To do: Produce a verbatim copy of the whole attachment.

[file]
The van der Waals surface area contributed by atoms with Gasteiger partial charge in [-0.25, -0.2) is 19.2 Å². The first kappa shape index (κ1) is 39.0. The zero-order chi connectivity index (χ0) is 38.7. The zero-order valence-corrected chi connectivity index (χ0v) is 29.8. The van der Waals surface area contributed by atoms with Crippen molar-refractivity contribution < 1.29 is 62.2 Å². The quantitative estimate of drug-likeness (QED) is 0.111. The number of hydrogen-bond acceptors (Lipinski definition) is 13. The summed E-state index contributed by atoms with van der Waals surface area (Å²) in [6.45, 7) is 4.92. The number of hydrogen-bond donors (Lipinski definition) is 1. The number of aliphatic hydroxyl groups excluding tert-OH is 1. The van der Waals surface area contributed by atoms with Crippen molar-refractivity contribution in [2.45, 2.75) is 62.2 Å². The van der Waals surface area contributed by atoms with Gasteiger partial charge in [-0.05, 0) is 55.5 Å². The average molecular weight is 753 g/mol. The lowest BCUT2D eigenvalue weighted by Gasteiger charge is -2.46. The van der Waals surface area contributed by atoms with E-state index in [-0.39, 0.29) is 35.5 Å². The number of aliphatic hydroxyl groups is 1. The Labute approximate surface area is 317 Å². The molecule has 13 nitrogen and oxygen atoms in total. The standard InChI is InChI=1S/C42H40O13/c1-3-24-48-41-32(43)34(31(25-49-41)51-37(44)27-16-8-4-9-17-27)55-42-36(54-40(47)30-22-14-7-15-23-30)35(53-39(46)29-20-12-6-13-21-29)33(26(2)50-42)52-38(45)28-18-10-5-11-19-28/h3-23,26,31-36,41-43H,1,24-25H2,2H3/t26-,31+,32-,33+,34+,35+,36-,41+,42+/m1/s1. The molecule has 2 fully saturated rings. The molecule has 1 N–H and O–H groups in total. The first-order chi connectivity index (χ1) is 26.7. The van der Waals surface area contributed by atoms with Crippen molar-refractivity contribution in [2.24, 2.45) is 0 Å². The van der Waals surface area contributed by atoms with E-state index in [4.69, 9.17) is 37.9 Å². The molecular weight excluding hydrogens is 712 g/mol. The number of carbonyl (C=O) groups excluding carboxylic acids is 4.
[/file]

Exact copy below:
The van der Waals surface area contributed by atoms with Gasteiger partial charge in [-0.25, -0.2) is 19.2 Å². The first kappa shape index (κ1) is 39.0. The zero-order chi connectivity index (χ0) is 38.7. The zero-order valence-corrected chi connectivity index (χ0v) is 29.8. The van der Waals surface area contributed by atoms with Crippen molar-refractivity contribution < 1.29 is 62.2 Å². The quantitative estimate of drug-likeness (QED) is 0.111. The number of hydrogen-bond acceptors (Lipinski definition) is 13. The summed E-state index contributed by atoms with van der Waals surface area (Å²) in [6.45, 7) is 4.92. The number of hydrogen-bond donors (Lipinski definition) is 1. The number of aliphatic hydroxyl groups excluding tert-OH is 1. The van der Waals surface area contributed by atoms with Crippen molar-refractivity contribution in [2.45, 2.75) is 62.2 Å². The van der Waals surface area contributed by atoms with Gasteiger partial charge in [-0.05, 0) is 55.5 Å². The average molecular weight is 753 g/mol. The lowest BCUT2D eigenvalue weighted by Gasteiger charge is -2.46. The van der Waals surface area contributed by atoms with E-state index in [-0.39, 0.29) is 35.5 Å². The number of aliphatic hydroxyl groups is 1. The Labute approximate surface area is 317 Å². The molecule has 13 nitrogen and oxygen atoms in total. The standard InChI is InChI=1S/C42H40O13/c1-3-24-48-41-32(43)34(31(25-49-41)51-37(44)27-16-8-4-9-17-27)55-42-36(54-40(47)30-22-14-7-15-23-30)35(53-39(46)29-20-12-6-13-21-29)33(26(2)50-42)52-38(45)28-18-10-5-11-19-28/h3-23,26,31-36,41-43H,1,24-25H2,2H3/t26-,31+,32-,33+,34+,35+,36-,41+,42+/m1/s1. The molecule has 2 fully saturated rings. The molecule has 1 N–H and O–H groups in total. The first-order chi connectivity index (χ1) is 26.7. The van der Waals surface area contributed by atoms with Crippen molar-refractivity contribution in [2.24, 2.45) is 0 Å². The van der Waals surface area contributed by atoms with E-state index in [4.69, 9.17) is 37.9 Å². The molecular weight excluding hydrogens is 712 g/mol. The number of carbonyl (C=O) groups excluding carboxylic acids is 4.